How long is the sixteen-hour flight to Hong Kong? It’s long enough that the plane nearly ran out of water. We didn’t get into “if it’s yellow, let it mellow” territory, but the captain told us to stop running the taps about an hour before landing. How long is a sixteen-hour flight? It’s long enough that I chose to watch Get Smart on my seatback video. And, given the restricted amount of oxygen pumping to my brain, I was mildly amused. Sixteen hours means you can get a full night’s sleep and your flight is still only half over. It’s long enough that the flight path—depicted on a CGI globe, the only way to show the distance involved--from JFK is due north, over the North Pole and onto the other side of the earth.
The idea of coming out the other side in Hong Kong rings true, somehow. It’s an alternative-universe New York; New York with a goatee, New York wearing a cheongsam under a business suit. My first trip to Asia started in Hong Kong because I thought it would feel familiar. My college roommate was from Hong Kong, and he told me time and time again that New York couldn’t compare to HK. My hometown had 400 people--I was just happy to get food delivered—but seeing New York and Hong Kong as analogs stuck with me.
That logic placed me in a Hong Kong that felt familiar yet wasn’t. I could get around, but what I knew was cockeyed. Fighting a cold, when I was able to identify and purchase cold medicine in a Lang Kwai Fong pharmacy, but the cashier wouldn’t let me buy a chilled bottle of water to wash it down. He insisted it would just make me sicker. “It’s bad for your throat!” I gave in. I wanted my pills.
Walking the streets on my first night was a pleasant waking dream laced with cold medicine, jetlag and neon. In Tsim Sha Tsui, I turned down Hau Fook, a crowded street with dozens of inexpensive restaurants and home décor store named Homeless, that, of course, was going out of business. I had my favorite meal in the city here, a $4 bowl of Yunnanese-style cold noodles with pork belly, cabbage and peanuts. And what service! My waiter was champing at the bit to name six of New York’s famous bridges to me. He even remembered the Verrazano.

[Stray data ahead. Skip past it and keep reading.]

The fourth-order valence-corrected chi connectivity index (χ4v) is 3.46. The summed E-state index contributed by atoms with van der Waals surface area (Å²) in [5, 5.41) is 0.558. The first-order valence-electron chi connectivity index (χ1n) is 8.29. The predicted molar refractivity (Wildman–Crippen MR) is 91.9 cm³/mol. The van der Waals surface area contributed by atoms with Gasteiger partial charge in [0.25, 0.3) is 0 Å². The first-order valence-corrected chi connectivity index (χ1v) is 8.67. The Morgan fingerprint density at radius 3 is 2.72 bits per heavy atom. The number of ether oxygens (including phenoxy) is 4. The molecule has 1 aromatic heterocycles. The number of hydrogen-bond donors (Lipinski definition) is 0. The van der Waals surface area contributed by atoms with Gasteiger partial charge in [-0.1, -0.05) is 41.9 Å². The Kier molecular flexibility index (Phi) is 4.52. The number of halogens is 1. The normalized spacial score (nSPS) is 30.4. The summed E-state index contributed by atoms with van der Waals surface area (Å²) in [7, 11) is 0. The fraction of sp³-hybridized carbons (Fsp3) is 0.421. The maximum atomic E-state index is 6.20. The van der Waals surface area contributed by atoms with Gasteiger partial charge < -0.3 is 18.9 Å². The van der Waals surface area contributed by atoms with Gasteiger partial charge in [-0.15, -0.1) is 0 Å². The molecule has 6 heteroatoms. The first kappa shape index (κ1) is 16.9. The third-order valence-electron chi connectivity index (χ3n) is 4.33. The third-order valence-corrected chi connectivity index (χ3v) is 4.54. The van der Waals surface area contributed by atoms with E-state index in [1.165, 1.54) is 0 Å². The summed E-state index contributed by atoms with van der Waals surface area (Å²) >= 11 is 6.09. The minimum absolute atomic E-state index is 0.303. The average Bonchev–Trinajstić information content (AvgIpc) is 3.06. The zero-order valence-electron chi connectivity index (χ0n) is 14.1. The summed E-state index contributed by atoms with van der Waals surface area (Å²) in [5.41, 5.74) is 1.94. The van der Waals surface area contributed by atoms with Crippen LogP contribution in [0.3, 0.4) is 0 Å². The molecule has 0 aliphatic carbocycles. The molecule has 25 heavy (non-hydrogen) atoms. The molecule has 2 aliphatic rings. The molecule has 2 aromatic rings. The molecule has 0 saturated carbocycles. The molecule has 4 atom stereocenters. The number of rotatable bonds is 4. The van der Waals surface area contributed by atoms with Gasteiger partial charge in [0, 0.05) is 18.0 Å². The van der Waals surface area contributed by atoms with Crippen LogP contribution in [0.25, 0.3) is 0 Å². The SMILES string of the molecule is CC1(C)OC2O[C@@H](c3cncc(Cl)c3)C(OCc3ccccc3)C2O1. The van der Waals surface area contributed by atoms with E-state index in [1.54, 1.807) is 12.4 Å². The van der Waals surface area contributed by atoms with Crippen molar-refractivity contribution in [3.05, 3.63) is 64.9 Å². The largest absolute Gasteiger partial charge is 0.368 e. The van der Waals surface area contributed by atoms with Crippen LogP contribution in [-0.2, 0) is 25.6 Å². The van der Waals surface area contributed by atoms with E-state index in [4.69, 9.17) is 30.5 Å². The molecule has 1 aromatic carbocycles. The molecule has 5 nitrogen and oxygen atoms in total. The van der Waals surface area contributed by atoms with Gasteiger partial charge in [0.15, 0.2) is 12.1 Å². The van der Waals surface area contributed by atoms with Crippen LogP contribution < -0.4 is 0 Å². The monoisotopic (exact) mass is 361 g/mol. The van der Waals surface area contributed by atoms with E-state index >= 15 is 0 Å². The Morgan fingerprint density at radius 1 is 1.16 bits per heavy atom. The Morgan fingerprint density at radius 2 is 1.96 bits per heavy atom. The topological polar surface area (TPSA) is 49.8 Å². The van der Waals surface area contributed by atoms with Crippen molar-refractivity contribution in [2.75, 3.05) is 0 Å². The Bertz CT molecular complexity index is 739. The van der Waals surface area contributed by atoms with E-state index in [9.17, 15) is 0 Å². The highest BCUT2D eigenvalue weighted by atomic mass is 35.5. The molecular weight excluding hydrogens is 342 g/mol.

I find Kowloon more accessible than Hong Kong proper. It felt ten years behind Hong Kong proper—making it just the right speed for an overwhelmed first-time visitor like me. Crumbling bits are everywhere, like a half-antiquated, half-futuristic alleyway bathed in blue lights and lined with air conditioner exhausts. It looks like a lost set from Brazil. Nearby, the city’s ubiquitous bamboo scaffolding add a touch of Blade Runner.
It’s hard to find chink in Hong Kong’s armor. I only get flashes of what the real, solid, or old. Walking though a side street in Central, I pass a small restaurant row lined with plastic chairs and tarpaulin roofs, with fish dangling in front of each establishment. The turnstiles at the Star Ferry have a satisfying clunk; my subway pass is made of chunky plastic thicker than any of my credit cards. But these are just remnants. The rest, it would seem, was chewed up but modern Hong Kong—just like New York.
On my last night, I notice a corner bar in Tsim Sha Tsai named Athena. The mountains of flowers piled outside lure me, looking for all the world like a makeshift memorial. When I get closer, I see that the flowers are from other neighboring bars wishing their new competitor good luck. A nice gesture, though the funereal bent from the flowers is more ominous then generous. Inside, a Mariah Carey concert DVD plays on each the bar’s flat-screens and over the sound system. I buy a beer and listen to the high notes. Mimi sure seems emancipated. I feel emancipated, too.